Good rider by Bagdonas

Sven Erik Bystrøm (Katusha) had a great ride to slot into fourth with 51.29 and Jempy Drucker (BMC) could also make it into the top 10 with 52.43, just like Loic Chetout (Cofidis) who was just 24 seconds slower. Gediminas Bagdonas (Ag2r) was posting consistently good times at the time checks and with his time of 50.09 he was less than 10 seconds from taking second place. Ryan Anderson (Direct Energie) used his slipstream to move into tenth.


Jerome Cousin (Cofidis) briefly made it into the top 10 with 52.13 before Salvatore Puccio and Michal Golas (both Sky) posted the exact same time of 51.07 to slot into 8th and 7th respectively. Koen Bouwman (LottoNl-Jumbo) also had a good ride as he made it into 9th.


Lampaert takes the lead

Dmitry Gruzdev (Astana) was posting good intermediate time checks and so it was no surprise that he reached the finish in 49.37 to move into second. However, it was Yves Lampaert (Etixx-QuickStep) that everybody was waiting for as he had been faster than Campenaerts at both time checks and he maintained the speed to post a time in 47.59 to beat Campenaerts by 21 seconds.


Gianni Meersman (Etixx-QuickStep) confirmed his great form as he posted the sixth best time of 50.52 and Bram Tankink (LottoNL-Jumbo) also had a good time as he posted a time of 50.58 to slot into 8th. However, it was Dries Devenyns (IAM) who was the first threat to Lampaert and he made it three Belgians on the podium when he stopped the clock in the third best time of 49.29.


Top 3 for Dillier

Matthieu Ladagnous (FDJ) did a surprisingly good time trial to take seventh with 50.30 before Tiago Machado (Katusha) sprinted to the line in 50.17 to move into fifth. Vegard Stake Laengen (IAM) was even faster with 49.40 which saw him move into the top 5.


Silvan Dillier (BMC) had been a slow starter but the BMC rider paced himself perfectly and stopped the clock in 49.13 to move into third. Chad Haga (Giant-Alpecin) wasn’t much slower as his time of 49.24 was good enough for fourth.


Ludvigsson takes the lead

Thomas De Gendt (Lotto Soudal) showed that he is not tired yet when he stopped the clock in 49.06 to again make it three Belgians in the top 3 but he could match Riccardo Zoidl (Trek) who did even better. The Austrian did one of his best time trials in recent years with 49.03 which was good enough for third.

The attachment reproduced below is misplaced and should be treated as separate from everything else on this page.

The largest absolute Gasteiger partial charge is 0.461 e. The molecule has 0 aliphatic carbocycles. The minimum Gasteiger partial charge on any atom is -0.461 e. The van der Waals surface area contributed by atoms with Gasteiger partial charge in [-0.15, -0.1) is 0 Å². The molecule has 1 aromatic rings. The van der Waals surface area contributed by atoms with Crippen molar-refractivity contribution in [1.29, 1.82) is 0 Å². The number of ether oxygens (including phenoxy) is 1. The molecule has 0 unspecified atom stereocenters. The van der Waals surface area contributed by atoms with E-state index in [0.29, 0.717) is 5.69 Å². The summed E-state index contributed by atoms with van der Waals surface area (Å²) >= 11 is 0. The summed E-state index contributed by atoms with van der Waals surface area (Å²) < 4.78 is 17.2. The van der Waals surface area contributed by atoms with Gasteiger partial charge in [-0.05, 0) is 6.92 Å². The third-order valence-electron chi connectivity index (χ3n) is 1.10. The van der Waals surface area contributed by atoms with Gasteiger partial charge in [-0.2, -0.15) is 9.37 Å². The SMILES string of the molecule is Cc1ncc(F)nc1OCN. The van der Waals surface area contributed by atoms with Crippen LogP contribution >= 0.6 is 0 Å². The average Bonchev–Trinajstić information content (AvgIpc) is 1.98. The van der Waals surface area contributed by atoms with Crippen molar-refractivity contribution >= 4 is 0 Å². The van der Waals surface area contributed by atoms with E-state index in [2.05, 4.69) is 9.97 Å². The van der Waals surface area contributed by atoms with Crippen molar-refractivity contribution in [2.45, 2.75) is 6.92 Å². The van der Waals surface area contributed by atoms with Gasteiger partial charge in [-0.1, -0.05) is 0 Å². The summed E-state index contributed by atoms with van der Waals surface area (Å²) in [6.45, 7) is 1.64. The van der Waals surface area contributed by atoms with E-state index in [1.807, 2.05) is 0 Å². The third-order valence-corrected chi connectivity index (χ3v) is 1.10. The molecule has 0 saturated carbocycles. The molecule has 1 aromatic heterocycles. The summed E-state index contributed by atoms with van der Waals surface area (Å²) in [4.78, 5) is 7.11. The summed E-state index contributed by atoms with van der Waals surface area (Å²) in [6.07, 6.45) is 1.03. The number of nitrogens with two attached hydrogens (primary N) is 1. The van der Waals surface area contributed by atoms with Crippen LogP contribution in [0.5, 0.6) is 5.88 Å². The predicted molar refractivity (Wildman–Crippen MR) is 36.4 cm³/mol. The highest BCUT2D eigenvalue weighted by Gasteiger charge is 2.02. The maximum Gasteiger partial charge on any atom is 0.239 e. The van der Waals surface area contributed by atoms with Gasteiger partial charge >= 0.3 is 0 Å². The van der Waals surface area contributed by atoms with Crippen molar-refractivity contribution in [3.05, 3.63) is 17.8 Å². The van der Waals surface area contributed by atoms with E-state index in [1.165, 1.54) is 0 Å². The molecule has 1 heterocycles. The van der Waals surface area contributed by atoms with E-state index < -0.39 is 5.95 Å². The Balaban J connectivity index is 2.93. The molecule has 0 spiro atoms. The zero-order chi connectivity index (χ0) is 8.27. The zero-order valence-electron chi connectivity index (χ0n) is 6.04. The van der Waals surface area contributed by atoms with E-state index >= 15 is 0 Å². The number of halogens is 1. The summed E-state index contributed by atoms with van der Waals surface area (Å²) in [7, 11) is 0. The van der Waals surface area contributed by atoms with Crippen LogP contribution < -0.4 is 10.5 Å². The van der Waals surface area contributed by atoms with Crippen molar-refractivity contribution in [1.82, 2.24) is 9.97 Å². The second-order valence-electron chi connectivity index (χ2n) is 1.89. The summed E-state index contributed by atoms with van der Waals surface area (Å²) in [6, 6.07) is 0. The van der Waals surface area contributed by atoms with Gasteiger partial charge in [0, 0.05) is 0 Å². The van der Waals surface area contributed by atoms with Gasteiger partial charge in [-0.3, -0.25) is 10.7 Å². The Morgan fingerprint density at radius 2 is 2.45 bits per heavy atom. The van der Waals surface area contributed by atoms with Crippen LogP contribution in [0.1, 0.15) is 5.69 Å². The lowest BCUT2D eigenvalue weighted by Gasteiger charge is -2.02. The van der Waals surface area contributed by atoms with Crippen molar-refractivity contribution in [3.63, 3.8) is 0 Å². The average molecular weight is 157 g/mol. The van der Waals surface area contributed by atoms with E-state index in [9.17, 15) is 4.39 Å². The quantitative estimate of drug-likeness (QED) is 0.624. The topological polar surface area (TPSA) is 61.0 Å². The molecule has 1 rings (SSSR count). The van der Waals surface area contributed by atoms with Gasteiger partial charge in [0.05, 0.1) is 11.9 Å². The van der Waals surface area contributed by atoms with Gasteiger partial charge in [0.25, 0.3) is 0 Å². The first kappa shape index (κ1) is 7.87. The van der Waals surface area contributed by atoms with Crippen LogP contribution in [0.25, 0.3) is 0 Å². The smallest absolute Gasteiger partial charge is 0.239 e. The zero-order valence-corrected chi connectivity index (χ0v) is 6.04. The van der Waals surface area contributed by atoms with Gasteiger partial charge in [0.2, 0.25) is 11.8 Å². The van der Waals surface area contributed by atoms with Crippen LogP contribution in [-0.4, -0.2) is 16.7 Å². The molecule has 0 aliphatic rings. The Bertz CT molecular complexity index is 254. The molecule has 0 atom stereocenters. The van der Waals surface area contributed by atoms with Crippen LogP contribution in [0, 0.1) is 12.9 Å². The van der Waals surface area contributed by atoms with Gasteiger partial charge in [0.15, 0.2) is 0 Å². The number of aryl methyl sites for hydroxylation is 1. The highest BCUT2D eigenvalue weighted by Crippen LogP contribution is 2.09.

Everybody was now waiting for Tobias Ludvigsson (Giant-Alpecin) who had been a few seconds behind at both time checks. The Swede finished extremely strongly and with a time of 47.31, he moved into the lead, beating Lampaert by 2 seconds.


Dominant performance by Castroviejo

Romain Sicard (Direct Energie) narrowly missed out on the top 10 before Dario Cataldo (Astana) slotted into sixth with 49.11. Larry Warbasse (IAM) was also on a good day as 49.20 saw him move into 8th.


All eyes now were on Castroviejo who had been in a class of his own at all time checks. The Spaniard lived up to expectations as he stopped the lock in 47.17 to beat Ludvigsson by 40 seconds.


Good day for Felline

Fabio Felline (Trek) confirmed his good form by posting the fifth best time of 48.31 but he was quickly passed by Leopold König (Sky) who was seven seconds faster. There was disappointment for Luis Leon Sanchez (Astana) as he had to settle for seventh with 48.34.


A tired Alejandro Valverde (Movistar) reached the finish in the 13th best time before the battle for the top 10 started. Daniel Moreno (Movistar) posted a time of 49.53 and so gained 15 seconds on David De La Cruz (Etixx-QuickStep) who reached the finish in the 24th best time. Michele Scarponi (Astana) did slightly worse with 50.22.


Disaster for Sanchez

Davide Formolo (Cannondale) was the big loser as he could only manage 50th with 53.02 before his teammate Andrew Talansky reached the finish in the 6th best time of 48.37. The American had paced himself well, constantly moving up from time check to check.


Samuel Sanchez was on track for a great ride as he was sitting sixth at the final time check but he crashed hard in the finale and rolled to the finish in 53.02, dropping out of the top 10. As expected, Yates had a hard time, crossing the line in 50.28 in 28th and so was passed by Talansky on GC.


Froome in a class of his own

Contador had started very fast but he was unable to maintain the pace. The Spaniard was third at the first time check but at the finish he was only seventh with a time of 48.30.


Froome had crushed his rivals at every time check, blasting past Chaves after just a few kilometres, and when he arrived on the finishing straight, it was evident that he was going to win. He sprinted through the final turns before stopping the clock in 46.33 to beat Castroviejo by 43 seconds.


Chaves fought all the way to the finish but 49.46 was only good enough for 19th. Froome then just had to wait for Quintana to arrive and as the Colombian had to settle for 11th with 48.49, he could step onto the podium as the stage winner.